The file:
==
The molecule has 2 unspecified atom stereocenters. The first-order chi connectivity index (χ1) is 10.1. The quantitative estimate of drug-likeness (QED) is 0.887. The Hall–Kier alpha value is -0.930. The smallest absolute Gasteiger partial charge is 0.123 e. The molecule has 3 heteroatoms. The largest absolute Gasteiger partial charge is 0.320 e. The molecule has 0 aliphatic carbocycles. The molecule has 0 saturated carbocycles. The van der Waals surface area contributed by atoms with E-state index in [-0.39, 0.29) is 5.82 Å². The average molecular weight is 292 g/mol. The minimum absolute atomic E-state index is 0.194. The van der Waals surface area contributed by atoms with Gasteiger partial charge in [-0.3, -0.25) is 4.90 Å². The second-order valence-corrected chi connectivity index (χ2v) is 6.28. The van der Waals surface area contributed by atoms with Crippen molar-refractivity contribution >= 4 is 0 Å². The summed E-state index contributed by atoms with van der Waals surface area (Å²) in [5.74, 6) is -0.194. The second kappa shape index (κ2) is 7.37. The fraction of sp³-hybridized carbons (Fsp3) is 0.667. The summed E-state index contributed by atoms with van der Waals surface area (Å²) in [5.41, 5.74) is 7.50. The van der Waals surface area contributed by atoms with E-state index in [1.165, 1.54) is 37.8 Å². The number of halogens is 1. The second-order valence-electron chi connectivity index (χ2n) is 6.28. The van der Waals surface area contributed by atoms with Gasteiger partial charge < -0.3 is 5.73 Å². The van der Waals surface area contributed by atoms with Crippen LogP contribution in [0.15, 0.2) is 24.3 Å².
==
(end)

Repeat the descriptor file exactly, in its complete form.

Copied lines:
The molecule has 2 unspecified atom stereocenters. The first-order chi connectivity index (χ1) is 10.1. The quantitative estimate of drug-likeness (QED) is 0.887. The Hall–Kier alpha value is -0.930. The smallest absolute Gasteiger partial charge is 0.123 e. The molecule has 3 heteroatoms. The largest absolute Gasteiger partial charge is 0.320 e. The molecule has 0 aliphatic carbocycles. The molecule has 0 saturated carbocycles. The van der Waals surface area contributed by atoms with E-state index in [-0.39, 0.29) is 5.82 Å². The average molecular weight is 292 g/mol. The minimum absolute atomic E-state index is 0.194. The van der Waals surface area contributed by atoms with Gasteiger partial charge in [-0.3, -0.25) is 4.90 Å². The second-order valence-corrected chi connectivity index (χ2v) is 6.28. The van der Waals surface area contributed by atoms with Crippen molar-refractivity contribution >= 4 is 0 Å². The summed E-state index contributed by atoms with van der Waals surface area (Å²) in [5.74, 6) is -0.194. The second kappa shape index (κ2) is 7.37. The fraction of sp³-hybridized carbons (Fsp3) is 0.667. The summed E-state index contributed by atoms with van der Waals surface area (Å²) in [5.41, 5.74) is 7.50. The van der Waals surface area contributed by atoms with E-state index in [1.165, 1.54) is 37.8 Å². The number of halogens is 1. The second-order valence-electron chi connectivity index (χ2n) is 6.28. The van der Waals surface area contributed by atoms with Gasteiger partial charge < -0.3 is 5.73 Å². The van der Waals surface area contributed by atoms with Crippen LogP contribution in [0.15, 0.2) is 24.3 Å².